An agreed upon assessment criteria makes sure everyone is on the same page. Instructors can benefit from this strategy as well, since it ensures you have well defined goals for every writing assignment.
After students submit, it is important to relate all feedback to the original assessment criteria. Students should get a specific sense of what they have achieved in progressing towards goal set forth in your assessment criteria and what they have yet to achieve.
There are two main types of comments you can offer your students: These comments evaluate the student's ability to write a focused paper with support and a logical development of ideas. Though both types of feedback can point students in the right direction, teachers tend to emphasize error correction more than they should. There is some evidence that directly critiquing students' mechanical errors isn't very helpful.
Instead, students should be encouraged to proof-read their own work or get help from their peers. If you do decide to include both types of feedback, it's important to clearly divide your comments into one category or the other, and prioritize your content comments over your error corrections. It typically involves marking mistakes or making suggestions related to a specific word or sentence in the student's work.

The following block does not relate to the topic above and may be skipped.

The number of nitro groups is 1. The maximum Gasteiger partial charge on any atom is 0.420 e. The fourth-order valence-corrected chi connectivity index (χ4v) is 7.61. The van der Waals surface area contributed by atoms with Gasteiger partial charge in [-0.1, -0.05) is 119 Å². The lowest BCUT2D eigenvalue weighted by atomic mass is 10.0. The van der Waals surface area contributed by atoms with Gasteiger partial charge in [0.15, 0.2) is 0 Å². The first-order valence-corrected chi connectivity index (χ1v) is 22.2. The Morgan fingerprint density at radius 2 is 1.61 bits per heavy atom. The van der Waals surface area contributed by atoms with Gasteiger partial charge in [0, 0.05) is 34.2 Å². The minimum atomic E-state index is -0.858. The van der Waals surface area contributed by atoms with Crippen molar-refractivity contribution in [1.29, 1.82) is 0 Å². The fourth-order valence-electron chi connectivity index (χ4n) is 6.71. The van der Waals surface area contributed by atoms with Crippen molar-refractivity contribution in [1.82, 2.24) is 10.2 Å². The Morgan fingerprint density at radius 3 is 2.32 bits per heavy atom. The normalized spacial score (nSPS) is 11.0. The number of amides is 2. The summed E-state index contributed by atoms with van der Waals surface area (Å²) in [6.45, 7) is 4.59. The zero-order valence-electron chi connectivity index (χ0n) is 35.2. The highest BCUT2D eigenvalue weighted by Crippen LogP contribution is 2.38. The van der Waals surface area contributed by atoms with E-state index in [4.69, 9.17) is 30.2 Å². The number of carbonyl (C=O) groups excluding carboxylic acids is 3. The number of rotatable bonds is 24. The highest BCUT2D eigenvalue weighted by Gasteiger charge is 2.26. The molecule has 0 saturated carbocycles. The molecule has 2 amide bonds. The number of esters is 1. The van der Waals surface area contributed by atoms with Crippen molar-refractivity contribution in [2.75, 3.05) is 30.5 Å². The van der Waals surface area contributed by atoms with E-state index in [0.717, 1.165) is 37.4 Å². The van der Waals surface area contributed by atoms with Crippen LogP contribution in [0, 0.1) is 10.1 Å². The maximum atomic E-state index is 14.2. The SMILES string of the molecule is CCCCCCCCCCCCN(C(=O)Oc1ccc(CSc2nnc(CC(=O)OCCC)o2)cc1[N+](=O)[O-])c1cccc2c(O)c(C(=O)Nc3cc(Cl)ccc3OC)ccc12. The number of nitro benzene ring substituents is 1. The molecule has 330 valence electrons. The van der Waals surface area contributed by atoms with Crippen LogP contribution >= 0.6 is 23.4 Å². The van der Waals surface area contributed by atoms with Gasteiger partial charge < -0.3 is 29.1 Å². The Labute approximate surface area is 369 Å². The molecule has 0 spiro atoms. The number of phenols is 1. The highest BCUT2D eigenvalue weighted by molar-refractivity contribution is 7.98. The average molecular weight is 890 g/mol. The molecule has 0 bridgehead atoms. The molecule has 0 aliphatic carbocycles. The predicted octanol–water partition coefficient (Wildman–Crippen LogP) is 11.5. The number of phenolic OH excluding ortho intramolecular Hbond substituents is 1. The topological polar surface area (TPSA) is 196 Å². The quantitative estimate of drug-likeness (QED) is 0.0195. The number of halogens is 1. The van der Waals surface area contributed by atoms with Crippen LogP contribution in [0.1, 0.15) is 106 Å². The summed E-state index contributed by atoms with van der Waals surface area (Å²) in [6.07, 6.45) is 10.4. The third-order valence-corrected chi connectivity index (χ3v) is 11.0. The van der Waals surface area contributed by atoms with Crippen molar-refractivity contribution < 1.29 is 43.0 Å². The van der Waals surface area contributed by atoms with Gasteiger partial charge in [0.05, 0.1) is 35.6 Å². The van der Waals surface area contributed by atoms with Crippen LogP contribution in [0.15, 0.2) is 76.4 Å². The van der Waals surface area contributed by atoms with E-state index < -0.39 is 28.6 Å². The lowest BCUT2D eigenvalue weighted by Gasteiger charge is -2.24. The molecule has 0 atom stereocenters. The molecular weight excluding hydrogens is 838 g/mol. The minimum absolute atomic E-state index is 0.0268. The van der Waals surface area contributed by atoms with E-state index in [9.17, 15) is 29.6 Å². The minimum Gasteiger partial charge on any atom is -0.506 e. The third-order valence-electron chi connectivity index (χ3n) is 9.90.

Holistic comprehensive feedback means displaying your comments as endnotes on the top or bottom of the page. Much of the time, proximate feedback is used for error correction, while holistic feedback focuses on content and idea development see above. Studies have shown that proximate comments are easier for teachers, but students prefer holistic feedback because it gives them just a few things to concentrate on as they make revisions.
This means telling students they made an error, but not giving away the answer or doing their work for them. Remember, feedback is about providing guidance. Assist students to think about a better approach then let them figure out the details.
Feedback comments should be limited to three or four major suggestions. This might mean restraining yourself from pointing out every single mistake or suggesting every improvement that comes to mind. Too much feedback can prompt anxiety.
No student likes to receive back a paper filled with red marks. More importantly, an overwhelming amount of feedback prevents the student from acting on your comments. Both the nature of the class and its small size facilitated more substantive feedback than is always possible. My comments below, however, are indicative of the tone and approach I take toward papers I consider to be significantly inadequate. Specifically, I want to emphasize the following:.